UN Ocean Conference looks to take steps towards agreement on the high seas
The city of Lisbon in Portugal — The United Nations is hoping Monday’s international conference will give new impetus to protracted efforts for a global agreement to protect the world’s oceans.
The five-day United Nations Oceans Conference in Lisbon, Portugal attracted senior officials and scientists from more than 120 countries to the Atlantic port city in southwestern Europe, as well as Activists are frustrated by the failure to come up with international rules that can guarantee the sustainability of the oceans. .
There is no comprehensive legal framework covering the high seas. The oceans cover about 70% of the earth’s surface and provide food and livelihoods for billions of people. Some activists call them the largest unregulated region on the planet.
In his opening speech, United Nations Secretary-General Antonio Guterres called on countries to show “solidarity and solidarity around maritime issues”.
“Sadly, we have despised the ocean, and today we face what I call an ocean emergency,” Guterres said.
Threats to the oceans include global warming, pollution, acidification and other problems, the UN said. Potentially harmful deep-sea mining also lacks rules.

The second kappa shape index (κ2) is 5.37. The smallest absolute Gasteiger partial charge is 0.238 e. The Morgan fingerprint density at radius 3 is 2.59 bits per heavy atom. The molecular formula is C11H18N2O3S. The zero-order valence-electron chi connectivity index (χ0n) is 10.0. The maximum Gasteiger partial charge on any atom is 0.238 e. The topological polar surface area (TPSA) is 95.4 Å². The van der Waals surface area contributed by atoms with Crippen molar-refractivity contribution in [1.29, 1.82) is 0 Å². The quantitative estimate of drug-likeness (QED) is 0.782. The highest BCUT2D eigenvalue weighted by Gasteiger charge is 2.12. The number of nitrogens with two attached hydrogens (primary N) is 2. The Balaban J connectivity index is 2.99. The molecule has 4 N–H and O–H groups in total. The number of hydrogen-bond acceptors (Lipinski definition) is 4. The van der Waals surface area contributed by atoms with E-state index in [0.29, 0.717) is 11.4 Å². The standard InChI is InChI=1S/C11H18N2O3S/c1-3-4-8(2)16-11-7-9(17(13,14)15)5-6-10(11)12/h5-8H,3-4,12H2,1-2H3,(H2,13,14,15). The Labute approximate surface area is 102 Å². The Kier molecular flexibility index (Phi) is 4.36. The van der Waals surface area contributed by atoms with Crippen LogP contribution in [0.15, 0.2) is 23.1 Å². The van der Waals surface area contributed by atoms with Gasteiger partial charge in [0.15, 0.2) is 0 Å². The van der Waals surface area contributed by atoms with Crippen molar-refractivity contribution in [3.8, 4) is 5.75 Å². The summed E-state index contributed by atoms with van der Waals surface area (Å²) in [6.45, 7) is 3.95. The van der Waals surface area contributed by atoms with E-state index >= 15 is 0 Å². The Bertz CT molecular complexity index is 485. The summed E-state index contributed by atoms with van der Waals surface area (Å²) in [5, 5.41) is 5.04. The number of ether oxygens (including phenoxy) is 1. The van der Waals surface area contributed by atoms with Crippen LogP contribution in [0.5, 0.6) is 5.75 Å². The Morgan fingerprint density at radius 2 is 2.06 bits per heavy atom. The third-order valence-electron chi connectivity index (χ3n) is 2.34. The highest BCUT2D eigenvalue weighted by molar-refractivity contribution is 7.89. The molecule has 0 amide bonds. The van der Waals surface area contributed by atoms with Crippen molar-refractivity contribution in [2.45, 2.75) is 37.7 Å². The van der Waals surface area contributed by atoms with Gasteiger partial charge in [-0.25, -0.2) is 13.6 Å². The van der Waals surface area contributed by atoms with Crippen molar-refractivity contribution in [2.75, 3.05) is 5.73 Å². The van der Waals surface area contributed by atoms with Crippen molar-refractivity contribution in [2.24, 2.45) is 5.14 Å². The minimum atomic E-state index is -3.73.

The conference is expected to adopt a declaration that, although not binding on the signatories, could help implement and facilitate the protection and conservation of oceans and their natural resources. their origin, according to the United Nations. The statement will be confirmed on Friday.
But still out of reach is a major new international agreement on Biodiversity Beyond National Jurisdiction, also known as the High Seas Treaty.
That treaty is being negotiated under the United Nations Convention on the Law of the Sea, which is the main international agreement governing human maritime activities.
However, after 10 years of negotiations, including a fourth round of talks three months ago, an agreement is not yet in sight. The fifth round is scheduled to take place in August in New York.
“The world’s largest ecosystem … is still unprotected and dying the way we see it,” activist group Ocean Rebellion said ahead of the event in Lisbon.
Activists plan to rally in the Atlantic port city during the event.
The United Nations said that despite the disappointments, the conference was an “important opportunity to accelerate” steps towards a treaty on the high seas, as delegates informally debated possible ways to do so. exam.
The conference is also expected to reaffirm and build on the 62 commitments that governments made at the previous summit in Nairobi, Kenya in 2018, from protecting small island states with ocean-based economy to sustainable fishing and water warming.
Funding models for ocean conservation are also on this year’s agenda, as are innovative, science-based solutions that can improve ocean health.
US climate envoy John Kerry and French President Emmanuel Macron were among those attending several days of the event.
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